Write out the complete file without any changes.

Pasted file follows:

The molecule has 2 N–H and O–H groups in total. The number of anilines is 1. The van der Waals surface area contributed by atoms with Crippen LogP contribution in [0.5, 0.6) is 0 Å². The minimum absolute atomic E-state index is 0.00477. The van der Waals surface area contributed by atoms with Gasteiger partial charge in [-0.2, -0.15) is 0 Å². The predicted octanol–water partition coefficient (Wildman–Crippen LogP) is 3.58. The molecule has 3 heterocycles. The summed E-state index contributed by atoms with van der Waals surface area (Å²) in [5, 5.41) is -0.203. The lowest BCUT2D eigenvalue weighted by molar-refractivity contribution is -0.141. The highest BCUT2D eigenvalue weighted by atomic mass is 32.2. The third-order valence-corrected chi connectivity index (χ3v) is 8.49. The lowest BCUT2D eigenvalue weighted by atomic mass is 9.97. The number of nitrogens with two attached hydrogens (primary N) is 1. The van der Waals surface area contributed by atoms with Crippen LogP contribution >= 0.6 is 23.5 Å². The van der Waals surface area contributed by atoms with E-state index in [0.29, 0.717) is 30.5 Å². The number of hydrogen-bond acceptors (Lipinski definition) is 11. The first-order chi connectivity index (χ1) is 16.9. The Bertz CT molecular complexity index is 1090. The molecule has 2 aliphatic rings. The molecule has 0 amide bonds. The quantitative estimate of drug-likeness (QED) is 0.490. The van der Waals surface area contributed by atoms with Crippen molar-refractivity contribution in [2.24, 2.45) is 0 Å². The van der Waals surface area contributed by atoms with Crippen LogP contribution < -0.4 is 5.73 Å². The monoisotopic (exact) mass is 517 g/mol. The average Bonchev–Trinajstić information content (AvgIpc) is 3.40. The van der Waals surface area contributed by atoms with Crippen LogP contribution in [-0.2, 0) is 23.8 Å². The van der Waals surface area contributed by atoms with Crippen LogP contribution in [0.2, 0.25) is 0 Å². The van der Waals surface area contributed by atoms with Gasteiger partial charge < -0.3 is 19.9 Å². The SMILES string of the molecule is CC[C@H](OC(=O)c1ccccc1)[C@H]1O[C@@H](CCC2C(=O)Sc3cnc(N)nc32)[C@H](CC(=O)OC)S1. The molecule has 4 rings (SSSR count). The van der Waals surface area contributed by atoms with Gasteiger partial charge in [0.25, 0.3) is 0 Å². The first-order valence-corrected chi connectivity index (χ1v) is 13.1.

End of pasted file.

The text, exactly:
The molecule has 2 N–H and O–H groups in total. The number of anilines is 1. The van der Waals surface area contributed by atoms with Crippen LogP contribution in [0.5, 0.6) is 0 Å². The minimum absolute atomic E-state index is 0.00477. The van der Waals surface area contributed by atoms with Gasteiger partial charge in [-0.2, -0.15) is 0 Å². The predicted octanol–water partition coefficient (Wildman–Crippen LogP) is 3.58. The molecule has 3 heterocycles. The summed E-state index contributed by atoms with van der Waals surface area (Å²) in [5, 5.41) is -0.203. The lowest BCUT2D eigenvalue weighted by molar-refractivity contribution is -0.141. The highest BCUT2D eigenvalue weighted by atomic mass is 32.2. The third-order valence-corrected chi connectivity index (χ3v) is 8.49. The lowest BCUT2D eigenvalue weighted by atomic mass is 9.97. The number of nitrogens with two attached hydrogens (primary N) is 1. The van der Waals surface area contributed by atoms with Crippen LogP contribution >= 0.6 is 23.5 Å². The van der Waals surface area contributed by atoms with E-state index in [0.29, 0.717) is 30.5 Å². The number of hydrogen-bond acceptors (Lipinski definition) is 11. The first-order chi connectivity index (χ1) is 16.9. The Bertz CT molecular complexity index is 1090. The molecule has 2 aliphatic rings. The molecule has 0 amide bonds. The quantitative estimate of drug-likeness (QED) is 0.490. The van der Waals surface area contributed by atoms with Crippen molar-refractivity contribution in [2.24, 2.45) is 0 Å². The van der Waals surface area contributed by atoms with Crippen LogP contribution < -0.4 is 5.73 Å². The monoisotopic (exact) mass is 517 g/mol. The average Bonchev–Trinajstić information content (AvgIpc) is 3.40. The van der Waals surface area contributed by atoms with Crippen LogP contribution in [-0.2, 0) is 23.8 Å². The van der Waals surface area contributed by atoms with Crippen LogP contribution in [0.2, 0.25) is 0 Å². The van der Waals surface area contributed by atoms with Gasteiger partial charge < -0.3 is 19.9 Å². The SMILES string of the molecule is CC[C@H](OC(=O)c1ccccc1)[C@H]1O[C@@H](CCC2C(=O)Sc3cnc(N)nc32)[C@H](CC(=O)OC)S1. The molecule has 4 rings (SSSR count). The van der Waals surface area contributed by atoms with Gasteiger partial charge in [0.25, 0.3) is 0 Å². The first-order valence-corrected chi connectivity index (χ1v) is 13.1.